Images taken by the Operational Land Imager onboard Landsat 8. Source: U.S. Geological Survey (USGS) Landsat Missions Gallery; U.S. Department of the Interior / USGS and NASA.

Lake Cachuma, Southern California Drought

October 27, 2013 – October 19, 2016

Before
Lake Cachuma, Southern California Drought before

After
Lake Cachuma, Southern California Drought after

The drought in Southern California has contributed to the water in Lake Cachuma falling to about 7 percent capacity, exposing much of the bottom of the reservoir. These two pictures, taken 3 years apart, shows the change in the water levels during this time.

Images taken by the Operational Land Imager onboard Landsat 8. Source: NASA Earth Observatory.

The effects of Hurricane Matthew in southwestern Haiti

September 26, 2016 – October 12, 2016

Before
The effects of Hurricane Matthew in southwestern Haiti before

After
The effects of Hurricane Matthew in southwestern Haiti after

On October 4, 2016, Hurricane Matthew pounded southwestern Haiti, destroying crops, vegetation, and affecting hundreds of thousands of homes and their families. The two images show the damage done by the storm and the 30 inches of rain it brought to the area.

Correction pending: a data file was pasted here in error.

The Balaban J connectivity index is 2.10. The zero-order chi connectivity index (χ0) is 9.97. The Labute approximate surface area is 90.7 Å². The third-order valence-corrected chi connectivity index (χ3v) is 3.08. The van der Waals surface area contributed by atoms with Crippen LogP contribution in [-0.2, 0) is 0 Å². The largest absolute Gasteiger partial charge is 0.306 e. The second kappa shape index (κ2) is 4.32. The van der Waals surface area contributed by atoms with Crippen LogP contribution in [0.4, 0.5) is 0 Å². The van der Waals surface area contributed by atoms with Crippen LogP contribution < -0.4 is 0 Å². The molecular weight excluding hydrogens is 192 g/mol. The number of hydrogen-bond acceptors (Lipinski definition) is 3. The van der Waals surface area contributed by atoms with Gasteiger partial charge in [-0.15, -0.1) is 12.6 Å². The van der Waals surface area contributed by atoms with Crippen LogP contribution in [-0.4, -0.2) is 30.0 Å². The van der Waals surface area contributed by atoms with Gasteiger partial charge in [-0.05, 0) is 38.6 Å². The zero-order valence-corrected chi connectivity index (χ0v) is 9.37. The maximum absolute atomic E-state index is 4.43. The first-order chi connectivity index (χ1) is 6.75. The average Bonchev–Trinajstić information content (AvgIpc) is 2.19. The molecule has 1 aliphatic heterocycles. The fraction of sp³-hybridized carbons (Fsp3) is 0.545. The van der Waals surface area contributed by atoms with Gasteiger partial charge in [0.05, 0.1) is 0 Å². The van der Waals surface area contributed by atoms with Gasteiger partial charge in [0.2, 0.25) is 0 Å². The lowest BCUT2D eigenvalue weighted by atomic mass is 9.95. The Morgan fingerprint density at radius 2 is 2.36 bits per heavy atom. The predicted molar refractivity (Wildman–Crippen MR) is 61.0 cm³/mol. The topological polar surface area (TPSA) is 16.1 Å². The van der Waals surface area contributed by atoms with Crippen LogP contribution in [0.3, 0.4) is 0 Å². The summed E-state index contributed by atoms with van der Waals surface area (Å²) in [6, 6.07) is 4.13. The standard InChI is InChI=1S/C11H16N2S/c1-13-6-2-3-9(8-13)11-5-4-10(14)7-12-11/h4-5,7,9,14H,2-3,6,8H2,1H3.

Images taken by the Operational Land Imager onboard Landsat 8. Source: U.S. Geological Survey (USGS) Landsat Missions Gallery; U.S. Department of the Interior / USGS and NASA.

European gypsy moth caterpillars damage forests across Northeastern U.S.

July 11, 2015 – July 13, 2016

Before
European gypsy moth caterpillars damage forests across Northeastern U.S. before

After
European gypsy moth caterpillars damage forests across Northeastern U.S. after

Two dry subsequent spring seasons and a drought in the Mid-Atlantic region of the U.S. weakened ground-dwelling fungus that can kill the European gypsy moth caterpillar. This led to an outbreak in the spring/summer of 2016, with the caterpillars devastating forests all across the area. The two pictures show the countryside around Providence, Rhode Island and the damage done to the healthy forest (light green).

Images taken by the Operational Land Imager onboard Landsat 8. Source: U.S. Geological Survey (USGS) Landsat Missions Gallery; U.S. Department of the Interior / USGS and NASA.

Lake Mead water loss

May 15, 1984 – May 23, 2016

Before
Lake Mead water loss before

After